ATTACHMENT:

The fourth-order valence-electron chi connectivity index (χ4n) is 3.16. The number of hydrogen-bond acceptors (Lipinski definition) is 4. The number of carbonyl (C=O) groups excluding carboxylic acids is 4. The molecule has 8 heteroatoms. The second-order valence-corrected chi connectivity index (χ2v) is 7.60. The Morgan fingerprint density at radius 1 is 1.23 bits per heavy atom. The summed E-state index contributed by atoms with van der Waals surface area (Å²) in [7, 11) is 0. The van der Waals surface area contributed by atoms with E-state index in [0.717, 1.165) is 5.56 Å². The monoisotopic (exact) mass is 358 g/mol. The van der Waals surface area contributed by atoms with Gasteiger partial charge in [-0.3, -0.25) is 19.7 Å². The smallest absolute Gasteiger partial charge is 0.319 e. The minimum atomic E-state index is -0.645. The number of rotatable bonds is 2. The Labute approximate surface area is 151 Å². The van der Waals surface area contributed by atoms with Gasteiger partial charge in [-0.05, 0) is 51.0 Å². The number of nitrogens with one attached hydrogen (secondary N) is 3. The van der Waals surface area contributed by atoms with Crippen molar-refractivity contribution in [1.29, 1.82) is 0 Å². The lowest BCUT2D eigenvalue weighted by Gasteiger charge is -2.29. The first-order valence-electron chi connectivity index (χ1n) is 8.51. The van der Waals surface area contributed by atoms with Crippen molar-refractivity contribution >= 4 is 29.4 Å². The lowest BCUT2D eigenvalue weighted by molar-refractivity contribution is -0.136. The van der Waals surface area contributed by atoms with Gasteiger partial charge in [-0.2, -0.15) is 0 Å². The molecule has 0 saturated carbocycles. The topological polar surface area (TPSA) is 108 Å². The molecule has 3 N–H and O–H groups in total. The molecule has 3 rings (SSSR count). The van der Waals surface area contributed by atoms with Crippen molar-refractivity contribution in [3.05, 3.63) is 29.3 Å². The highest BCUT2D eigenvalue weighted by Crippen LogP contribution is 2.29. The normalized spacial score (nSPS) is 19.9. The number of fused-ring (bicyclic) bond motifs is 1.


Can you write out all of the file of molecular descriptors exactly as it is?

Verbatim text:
The fourth-order valence-electron chi connectivity index (χ4n) is 3.16. The number of hydrogen-bond acceptors (Lipinski definition) is 4. The number of carbonyl (C=O) groups excluding carboxylic acids is 4. The molecule has 8 heteroatoms. The second-order valence-corrected chi connectivity index (χ2v) is 7.60. The Morgan fingerprint density at radius 1 is 1.23 bits per heavy atom. The summed E-state index contributed by atoms with van der Waals surface area (Å²) in [7, 11) is 0. The van der Waals surface area contributed by atoms with E-state index in [0.717, 1.165) is 5.56 Å². The monoisotopic (exact) mass is 358 g/mol. The van der Waals surface area contributed by atoms with Gasteiger partial charge in [-0.3, -0.25) is 19.7 Å². The smallest absolute Gasteiger partial charge is 0.319 e. The minimum atomic E-state index is -0.645. The number of rotatable bonds is 2. The Labute approximate surface area is 151 Å². The van der Waals surface area contributed by atoms with Gasteiger partial charge in [-0.05, 0) is 51.0 Å². The number of nitrogens with one attached hydrogen (secondary N) is 3. The van der Waals surface area contributed by atoms with Crippen molar-refractivity contribution in [1.29, 1.82) is 0 Å². The lowest BCUT2D eigenvalue weighted by Gasteiger charge is -2.29. The first-order valence-electron chi connectivity index (χ1n) is 8.51. The van der Waals surface area contributed by atoms with Crippen molar-refractivity contribution >= 4 is 29.4 Å². The lowest BCUT2D eigenvalue weighted by molar-refractivity contribution is -0.136. The van der Waals surface area contributed by atoms with Gasteiger partial charge in [-0.2, -0.15) is 0 Å². The molecule has 0 saturated carbocycles. The topological polar surface area (TPSA) is 108 Å². The molecule has 3 N–H and O–H groups in total. The molecule has 3 rings (SSSR count). The van der Waals surface area contributed by atoms with Crippen molar-refractivity contribution in [3.05, 3.63) is 29.3 Å². The highest BCUT2D eigenvalue weighted by Crippen LogP contribution is 2.29. The normalized spacial score (nSPS) is 19.9. The number of fused-ring (bicyclic) bond motifs is 1.